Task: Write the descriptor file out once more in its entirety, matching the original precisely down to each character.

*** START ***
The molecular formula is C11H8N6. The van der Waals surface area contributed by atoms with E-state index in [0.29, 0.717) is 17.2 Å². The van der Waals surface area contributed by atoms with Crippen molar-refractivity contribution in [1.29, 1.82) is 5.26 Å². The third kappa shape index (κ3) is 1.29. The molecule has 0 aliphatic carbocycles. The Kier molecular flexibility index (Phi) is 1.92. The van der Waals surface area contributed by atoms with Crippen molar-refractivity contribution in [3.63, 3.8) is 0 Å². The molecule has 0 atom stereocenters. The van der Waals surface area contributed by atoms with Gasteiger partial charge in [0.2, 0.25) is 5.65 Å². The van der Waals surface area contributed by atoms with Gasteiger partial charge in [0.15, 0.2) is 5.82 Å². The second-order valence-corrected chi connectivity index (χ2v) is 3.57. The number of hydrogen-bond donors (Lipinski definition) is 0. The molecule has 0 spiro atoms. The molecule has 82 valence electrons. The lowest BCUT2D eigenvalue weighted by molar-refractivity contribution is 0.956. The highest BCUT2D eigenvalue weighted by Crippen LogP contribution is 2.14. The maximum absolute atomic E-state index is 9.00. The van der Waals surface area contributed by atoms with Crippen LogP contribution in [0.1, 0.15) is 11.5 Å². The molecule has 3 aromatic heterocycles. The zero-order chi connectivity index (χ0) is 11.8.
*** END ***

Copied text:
The molecular formula is C11H8N6. The van der Waals surface area contributed by atoms with E-state index in [0.29, 0.717) is 17.2 Å². The van der Waals surface area contributed by atoms with Crippen molar-refractivity contribution in [1.29, 1.82) is 5.26 Å². The third kappa shape index (κ3) is 1.29. The molecule has 0 aliphatic carbocycles. The Kier molecular flexibility index (Phi) is 1.92. The van der Waals surface area contributed by atoms with Crippen molar-refractivity contribution in [3.63, 3.8) is 0 Å². The molecule has 0 atom stereocenters. The van der Waals surface area contributed by atoms with Gasteiger partial charge in [0.2, 0.25) is 5.65 Å². The van der Waals surface area contributed by atoms with Gasteiger partial charge in [0.15, 0.2) is 5.82 Å². The second-order valence-corrected chi connectivity index (χ2v) is 3.57. The number of hydrogen-bond donors (Lipinski definition) is 0. The molecule has 0 spiro atoms. The molecule has 82 valence electrons. The lowest BCUT2D eigenvalue weighted by molar-refractivity contribution is 0.956. The highest BCUT2D eigenvalue weighted by Crippen LogP contribution is 2.14. The maximum absolute atomic E-state index is 9.00. The van der Waals surface area contributed by atoms with Crippen LogP contribution in [0.1, 0.15) is 11.5 Å². The molecule has 3 aromatic heterocycles. The zero-order chi connectivity index (χ0) is 11.8.